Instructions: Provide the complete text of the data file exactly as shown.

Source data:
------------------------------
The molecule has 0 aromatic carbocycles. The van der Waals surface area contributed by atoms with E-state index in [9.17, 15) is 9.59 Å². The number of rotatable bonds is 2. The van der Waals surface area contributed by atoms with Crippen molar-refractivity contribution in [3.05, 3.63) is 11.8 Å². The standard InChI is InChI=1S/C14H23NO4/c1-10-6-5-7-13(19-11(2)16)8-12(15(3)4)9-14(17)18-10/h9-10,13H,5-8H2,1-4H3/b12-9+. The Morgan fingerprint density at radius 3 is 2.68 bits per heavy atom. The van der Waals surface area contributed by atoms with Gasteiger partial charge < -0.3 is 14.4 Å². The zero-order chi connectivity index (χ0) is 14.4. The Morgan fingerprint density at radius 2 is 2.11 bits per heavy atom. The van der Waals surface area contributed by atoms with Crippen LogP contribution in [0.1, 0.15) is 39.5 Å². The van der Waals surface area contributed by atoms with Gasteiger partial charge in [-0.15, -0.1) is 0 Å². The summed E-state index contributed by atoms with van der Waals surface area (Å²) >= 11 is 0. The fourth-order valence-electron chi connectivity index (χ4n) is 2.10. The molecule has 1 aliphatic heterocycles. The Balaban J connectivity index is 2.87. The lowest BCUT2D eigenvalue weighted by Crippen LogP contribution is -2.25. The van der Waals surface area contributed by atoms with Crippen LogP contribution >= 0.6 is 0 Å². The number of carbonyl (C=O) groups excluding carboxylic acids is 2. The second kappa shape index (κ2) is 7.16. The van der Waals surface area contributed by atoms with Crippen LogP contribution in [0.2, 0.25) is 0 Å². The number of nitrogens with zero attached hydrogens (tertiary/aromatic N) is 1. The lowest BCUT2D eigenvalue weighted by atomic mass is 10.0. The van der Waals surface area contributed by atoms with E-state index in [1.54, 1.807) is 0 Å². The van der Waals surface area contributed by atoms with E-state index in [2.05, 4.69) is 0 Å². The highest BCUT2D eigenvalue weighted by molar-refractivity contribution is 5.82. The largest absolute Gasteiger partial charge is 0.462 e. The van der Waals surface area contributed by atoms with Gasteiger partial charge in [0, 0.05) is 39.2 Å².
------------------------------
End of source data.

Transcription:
The molecule has 0 aromatic carbocycles. The van der Waals surface area contributed by atoms with E-state index in [9.17, 15) is 9.59 Å². The number of rotatable bonds is 2. The van der Waals surface area contributed by atoms with Crippen molar-refractivity contribution in [3.05, 3.63) is 11.8 Å². The standard InChI is InChI=1S/C14H23NO4/c1-10-6-5-7-13(19-11(2)16)8-12(15(3)4)9-14(17)18-10/h9-10,13H,5-8H2,1-4H3/b12-9+. The Morgan fingerprint density at radius 3 is 2.68 bits per heavy atom. The van der Waals surface area contributed by atoms with Gasteiger partial charge < -0.3 is 14.4 Å². The zero-order chi connectivity index (χ0) is 14.4. The Morgan fingerprint density at radius 2 is 2.11 bits per heavy atom. The van der Waals surface area contributed by atoms with Crippen LogP contribution in [0.1, 0.15) is 39.5 Å². The van der Waals surface area contributed by atoms with Gasteiger partial charge in [-0.15, -0.1) is 0 Å². The summed E-state index contributed by atoms with van der Waals surface area (Å²) >= 11 is 0. The fourth-order valence-electron chi connectivity index (χ4n) is 2.10. The molecule has 1 aliphatic heterocycles. The Balaban J connectivity index is 2.87. The lowest BCUT2D eigenvalue weighted by Crippen LogP contribution is -2.25. The van der Waals surface area contributed by atoms with Crippen LogP contribution >= 0.6 is 0 Å². The number of carbonyl (C=O) groups excluding carboxylic acids is 2. The second kappa shape index (κ2) is 7.16. The van der Waals surface area contributed by atoms with Crippen LogP contribution in [0.2, 0.25) is 0 Å². The number of nitrogens with zero attached hydrogens (tertiary/aromatic N) is 1. The lowest BCUT2D eigenvalue weighted by atomic mass is 10.0. The van der Waals surface area contributed by atoms with E-state index in [1.54, 1.807) is 0 Å². The van der Waals surface area contributed by atoms with E-state index in [2.05, 4.69) is 0 Å². The highest BCUT2D eigenvalue weighted by molar-refractivity contribution is 5.82. The largest absolute Gasteiger partial charge is 0.462 e. The van der Waals surface area contributed by atoms with Gasteiger partial charge in [0, 0.05) is 39.2 Å².